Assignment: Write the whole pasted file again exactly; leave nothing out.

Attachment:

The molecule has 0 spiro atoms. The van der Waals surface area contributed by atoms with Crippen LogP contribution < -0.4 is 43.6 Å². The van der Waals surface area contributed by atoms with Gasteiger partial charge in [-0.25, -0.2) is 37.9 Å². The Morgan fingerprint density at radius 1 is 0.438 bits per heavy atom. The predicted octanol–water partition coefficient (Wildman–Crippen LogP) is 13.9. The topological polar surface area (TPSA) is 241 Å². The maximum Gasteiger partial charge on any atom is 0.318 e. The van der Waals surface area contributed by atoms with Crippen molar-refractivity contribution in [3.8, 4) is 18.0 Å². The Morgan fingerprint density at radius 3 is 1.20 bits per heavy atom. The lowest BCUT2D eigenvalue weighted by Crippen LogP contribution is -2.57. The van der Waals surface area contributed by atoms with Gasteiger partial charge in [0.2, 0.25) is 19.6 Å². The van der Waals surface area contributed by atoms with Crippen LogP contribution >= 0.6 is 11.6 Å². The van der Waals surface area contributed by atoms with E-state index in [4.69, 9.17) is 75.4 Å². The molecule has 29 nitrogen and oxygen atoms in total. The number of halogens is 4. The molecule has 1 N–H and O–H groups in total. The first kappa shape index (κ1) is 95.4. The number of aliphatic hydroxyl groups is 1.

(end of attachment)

The molecule has 0 spiro atoms. The van der Waals surface area contributed by atoms with Crippen LogP contribution < -0.4 is 43.6 Å². The van der Waals surface area contributed by atoms with Gasteiger partial charge in [-0.25, -0.2) is 37.9 Å². The Morgan fingerprint density at radius 1 is 0.438 bits per heavy atom. The predicted octanol–water partition coefficient (Wildman–Crippen LogP) is 13.9. The topological polar surface area (TPSA) is 241 Å². The maximum Gasteiger partial charge on any atom is 0.318 e. The van der Waals surface area contributed by atoms with Crippen molar-refractivity contribution in [3.8, 4) is 18.0 Å². The Morgan fingerprint density at radius 3 is 1.20 bits per heavy atom. The lowest BCUT2D eigenvalue weighted by Crippen LogP contribution is -2.57. The van der Waals surface area contributed by atoms with Gasteiger partial charge in [0.2, 0.25) is 19.6 Å². The van der Waals surface area contributed by atoms with Crippen LogP contribution >= 0.6 is 11.6 Å². The van der Waals surface area contributed by atoms with E-state index in [4.69, 9.17) is 75.4 Å². The molecule has 29 nitrogen and oxygen atoms in total. The number of halogens is 4. The molecule has 1 N–H and O–H groups in total. The first kappa shape index (κ1) is 95.4. The number of aliphatic hydroxyl groups is 1.